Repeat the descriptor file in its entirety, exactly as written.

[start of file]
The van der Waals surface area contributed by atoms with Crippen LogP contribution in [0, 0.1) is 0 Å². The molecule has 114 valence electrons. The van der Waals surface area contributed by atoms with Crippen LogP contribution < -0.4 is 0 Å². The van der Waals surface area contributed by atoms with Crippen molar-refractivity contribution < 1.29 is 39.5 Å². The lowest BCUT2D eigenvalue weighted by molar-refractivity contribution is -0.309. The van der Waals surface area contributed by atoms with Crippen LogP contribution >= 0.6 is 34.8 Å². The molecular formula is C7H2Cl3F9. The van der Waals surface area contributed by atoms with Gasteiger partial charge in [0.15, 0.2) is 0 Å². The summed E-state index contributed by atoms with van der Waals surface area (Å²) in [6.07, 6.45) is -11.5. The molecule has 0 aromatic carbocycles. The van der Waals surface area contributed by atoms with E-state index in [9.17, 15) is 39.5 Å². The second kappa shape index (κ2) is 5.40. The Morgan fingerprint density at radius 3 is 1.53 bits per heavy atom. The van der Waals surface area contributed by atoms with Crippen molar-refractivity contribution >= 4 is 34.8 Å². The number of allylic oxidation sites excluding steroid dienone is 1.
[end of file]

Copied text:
The van der Waals surface area contributed by atoms with Crippen LogP contribution in [0, 0.1) is 0 Å². The molecule has 114 valence electrons. The van der Waals surface area contributed by atoms with Crippen LogP contribution < -0.4 is 0 Å². The van der Waals surface area contributed by atoms with Crippen molar-refractivity contribution < 1.29 is 39.5 Å². The lowest BCUT2D eigenvalue weighted by molar-refractivity contribution is -0.309. The van der Waals surface area contributed by atoms with Crippen LogP contribution >= 0.6 is 34.8 Å². The molecular formula is C7H2Cl3F9. The van der Waals surface area contributed by atoms with Gasteiger partial charge in [0.15, 0.2) is 0 Å². The summed E-state index contributed by atoms with van der Waals surface area (Å²) in [6.07, 6.45) is -11.5. The molecule has 0 aromatic carbocycles. The van der Waals surface area contributed by atoms with E-state index in [9.17, 15) is 39.5 Å². The second kappa shape index (κ2) is 5.40. The Morgan fingerprint density at radius 3 is 1.53 bits per heavy atom. The van der Waals surface area contributed by atoms with Crippen molar-refractivity contribution >= 4 is 34.8 Å². The number of allylic oxidation sites excluding steroid dienone is 1.